Receptionist discovered homeopathy centre fire on first day of term for new students

Fire at Complementary Health Care Clinic, Exchnage Street, Norwich. Photo: Geraldine Scott

Fire at Complementary Health Care Clinic, Exchnage Street, Norwich. Photo: Geraldine Scott - Credit: Geraldine Scott

The first day of term for a group of homeopathy students nearly didn't go ahead, after a member of staff discovered a fire on the third floor of their college.

Fire at Complementary Health Care Clinic, Exchnage Street, Norwich. Photo: Geraldine Scott

Fire at Complementary Health Care Clinic, Exchnage Street, Norwich. Photo: Geraldine Scott - Credit: Geraldine Scott

Maria Mortimer, receptionist at the Complementary Health Care Clinic in Exchange Street, Norwich, arrived at work on Saturday morning and went to open a window in a seminar room upstairs, where students were due to be taught later that day.

But at around 8.15am, the fire alarm went off and in that same room a blaze had ignited.

Firefighters from Carrow, Earlham and Sprowston went to the scene and took about half an hour to put out what Norfolk Fire and Rescue Service described as a 'small fire'.

Owner Tricia Stephenson said: 'We run the Homeopathic College of East Anglia here and it's the first day of term.


You may also want to watch:


'Luckily the estate agents across the road have let us use their seminar room so the students are across there. Now it's just all hands on deck for the clean up.'

Students at the college study part-time for four years to gain a qualification in homeopathy.

Most Read

Manager Alex Laws-Chapman, who had come in to help, said they would have to look at clearing out two other rooms so they could be used, not only for the college but for other sessions they hold, such as yoga.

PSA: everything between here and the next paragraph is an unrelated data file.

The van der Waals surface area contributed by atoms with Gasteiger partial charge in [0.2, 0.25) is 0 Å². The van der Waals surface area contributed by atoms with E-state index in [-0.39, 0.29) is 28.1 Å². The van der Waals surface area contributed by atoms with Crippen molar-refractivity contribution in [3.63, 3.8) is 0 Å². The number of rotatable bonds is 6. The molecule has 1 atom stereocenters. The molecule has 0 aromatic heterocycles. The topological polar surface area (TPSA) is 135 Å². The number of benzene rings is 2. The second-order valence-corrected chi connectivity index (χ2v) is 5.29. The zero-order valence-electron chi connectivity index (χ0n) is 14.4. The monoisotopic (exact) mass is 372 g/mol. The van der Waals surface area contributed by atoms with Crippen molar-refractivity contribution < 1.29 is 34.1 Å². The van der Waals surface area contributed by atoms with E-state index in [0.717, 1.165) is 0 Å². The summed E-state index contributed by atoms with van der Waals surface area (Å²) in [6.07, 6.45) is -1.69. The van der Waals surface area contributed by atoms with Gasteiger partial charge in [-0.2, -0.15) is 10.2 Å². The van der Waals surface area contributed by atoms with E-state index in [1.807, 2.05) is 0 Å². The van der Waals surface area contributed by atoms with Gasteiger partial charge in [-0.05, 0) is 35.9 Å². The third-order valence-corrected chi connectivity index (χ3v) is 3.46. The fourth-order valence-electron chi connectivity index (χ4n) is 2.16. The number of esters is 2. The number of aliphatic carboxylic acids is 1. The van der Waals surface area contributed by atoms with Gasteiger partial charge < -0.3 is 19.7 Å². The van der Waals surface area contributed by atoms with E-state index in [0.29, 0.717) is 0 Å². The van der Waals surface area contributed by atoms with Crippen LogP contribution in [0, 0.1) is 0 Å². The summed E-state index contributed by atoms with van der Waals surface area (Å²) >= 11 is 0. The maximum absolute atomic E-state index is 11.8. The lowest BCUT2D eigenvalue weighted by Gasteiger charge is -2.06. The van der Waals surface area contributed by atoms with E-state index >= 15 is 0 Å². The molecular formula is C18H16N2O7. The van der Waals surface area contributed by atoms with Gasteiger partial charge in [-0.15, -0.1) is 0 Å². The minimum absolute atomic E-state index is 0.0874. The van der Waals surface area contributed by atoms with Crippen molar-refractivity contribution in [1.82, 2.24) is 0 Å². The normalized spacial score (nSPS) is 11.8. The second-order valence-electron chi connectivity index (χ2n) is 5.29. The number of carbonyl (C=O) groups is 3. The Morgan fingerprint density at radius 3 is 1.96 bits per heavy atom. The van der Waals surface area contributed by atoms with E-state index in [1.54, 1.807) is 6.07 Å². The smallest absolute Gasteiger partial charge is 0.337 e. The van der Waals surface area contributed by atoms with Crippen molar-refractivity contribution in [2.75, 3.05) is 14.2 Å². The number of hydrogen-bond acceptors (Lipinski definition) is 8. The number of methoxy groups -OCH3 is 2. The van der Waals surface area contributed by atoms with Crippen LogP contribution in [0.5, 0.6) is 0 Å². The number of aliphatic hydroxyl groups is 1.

'We're lucky the alarm went off and we're lucky it happened when it did,' said Mrs Stephenson.

'The firemen said if it had happened at night when no one was here and spread, because of where it was it could have gone along the roofs and taken out the whole block.'

Miss Mortimer added: 'It's scary how quickly it all happened. But the fire crews were brilliant.'

A thermal image camera was also used to check for hotspots and a ventilation fan was used to disperse the smoke in the building.

Mrs Stephenson said although they weren't sure of the cause, it was most likely due to an electrical fault.

Become a Supporter

This newspaper has been a central part of community life for many years. Our industry faces testing times, which is why we're asking for your support. Every contribution will help us continue to produce local journalism that makes a measurable difference to our community.

Become a Supporter
Comments powered by Disqus